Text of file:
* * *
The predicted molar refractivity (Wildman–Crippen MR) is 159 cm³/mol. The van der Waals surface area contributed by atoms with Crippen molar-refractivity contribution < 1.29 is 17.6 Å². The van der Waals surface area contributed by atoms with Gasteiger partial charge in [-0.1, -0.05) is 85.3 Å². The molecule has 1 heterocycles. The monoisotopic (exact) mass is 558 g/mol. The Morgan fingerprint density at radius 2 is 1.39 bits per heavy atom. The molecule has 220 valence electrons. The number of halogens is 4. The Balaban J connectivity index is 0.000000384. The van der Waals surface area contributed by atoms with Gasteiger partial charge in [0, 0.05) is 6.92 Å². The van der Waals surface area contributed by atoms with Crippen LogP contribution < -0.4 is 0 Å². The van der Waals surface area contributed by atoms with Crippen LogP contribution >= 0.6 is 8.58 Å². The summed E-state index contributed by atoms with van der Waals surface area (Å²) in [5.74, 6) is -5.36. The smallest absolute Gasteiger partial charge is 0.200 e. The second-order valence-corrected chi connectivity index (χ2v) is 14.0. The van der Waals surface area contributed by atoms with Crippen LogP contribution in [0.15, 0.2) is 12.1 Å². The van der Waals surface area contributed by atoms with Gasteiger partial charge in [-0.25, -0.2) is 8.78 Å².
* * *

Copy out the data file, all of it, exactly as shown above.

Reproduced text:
The predicted molar refractivity (Wildman–Crippen MR) is 159 cm³/mol. The van der Waals surface area contributed by atoms with Crippen molar-refractivity contribution < 1.29 is 17.6 Å². The van der Waals surface area contributed by atoms with Gasteiger partial charge in [-0.1, -0.05) is 85.3 Å². The molecule has 1 heterocycles. The monoisotopic (exact) mass is 558 g/mol. The Morgan fingerprint density at radius 2 is 1.39 bits per heavy atom. The molecule has 220 valence electrons. The number of halogens is 4. The Balaban J connectivity index is 0.000000384. The van der Waals surface area contributed by atoms with Gasteiger partial charge in [0, 0.05) is 6.92 Å². The van der Waals surface area contributed by atoms with Crippen LogP contribution < -0.4 is 0 Å². The van der Waals surface area contributed by atoms with Crippen LogP contribution >= 0.6 is 8.58 Å². The summed E-state index contributed by atoms with van der Waals surface area (Å²) in [5.74, 6) is -5.36. The smallest absolute Gasteiger partial charge is 0.200 e. The second-order valence-corrected chi connectivity index (χ2v) is 14.0. The van der Waals surface area contributed by atoms with Crippen LogP contribution in [0.15, 0.2) is 12.1 Å². The van der Waals surface area contributed by atoms with Gasteiger partial charge in [-0.25, -0.2) is 8.78 Å².